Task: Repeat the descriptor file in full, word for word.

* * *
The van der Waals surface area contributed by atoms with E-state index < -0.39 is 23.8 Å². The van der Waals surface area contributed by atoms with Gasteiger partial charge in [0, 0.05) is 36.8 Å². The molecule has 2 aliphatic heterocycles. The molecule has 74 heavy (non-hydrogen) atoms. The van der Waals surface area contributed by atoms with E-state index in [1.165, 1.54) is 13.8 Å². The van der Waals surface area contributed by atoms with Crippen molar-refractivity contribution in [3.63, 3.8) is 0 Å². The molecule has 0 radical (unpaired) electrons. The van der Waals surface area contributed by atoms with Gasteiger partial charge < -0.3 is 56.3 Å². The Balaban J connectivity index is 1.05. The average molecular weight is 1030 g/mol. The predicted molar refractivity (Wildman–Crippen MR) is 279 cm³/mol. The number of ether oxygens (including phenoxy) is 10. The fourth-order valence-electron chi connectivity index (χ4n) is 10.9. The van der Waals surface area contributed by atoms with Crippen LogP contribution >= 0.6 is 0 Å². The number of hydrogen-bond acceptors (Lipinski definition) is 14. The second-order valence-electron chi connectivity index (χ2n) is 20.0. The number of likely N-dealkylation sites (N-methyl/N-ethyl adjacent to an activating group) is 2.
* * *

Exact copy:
The van der Waals surface area contributed by atoms with E-state index < -0.39 is 23.8 Å². The van der Waals surface area contributed by atoms with Gasteiger partial charge in [0, 0.05) is 36.8 Å². The molecule has 2 aliphatic heterocycles. The molecule has 74 heavy (non-hydrogen) atoms. The van der Waals surface area contributed by atoms with E-state index in [1.165, 1.54) is 13.8 Å². The van der Waals surface area contributed by atoms with Crippen molar-refractivity contribution in [3.63, 3.8) is 0 Å². The molecule has 0 radical (unpaired) electrons. The van der Waals surface area contributed by atoms with Gasteiger partial charge < -0.3 is 56.3 Å². The Balaban J connectivity index is 1.05. The average molecular weight is 1030 g/mol. The predicted molar refractivity (Wildman–Crippen MR) is 279 cm³/mol. The number of ether oxygens (including phenoxy) is 10. The fourth-order valence-electron chi connectivity index (χ4n) is 10.9. The van der Waals surface area contributed by atoms with Crippen LogP contribution >= 0.6 is 0 Å². The number of hydrogen-bond acceptors (Lipinski definition) is 14. The second-order valence-electron chi connectivity index (χ2n) is 20.0. The number of likely N-dealkylation sites (N-methyl/N-ethyl adjacent to an activating group) is 2.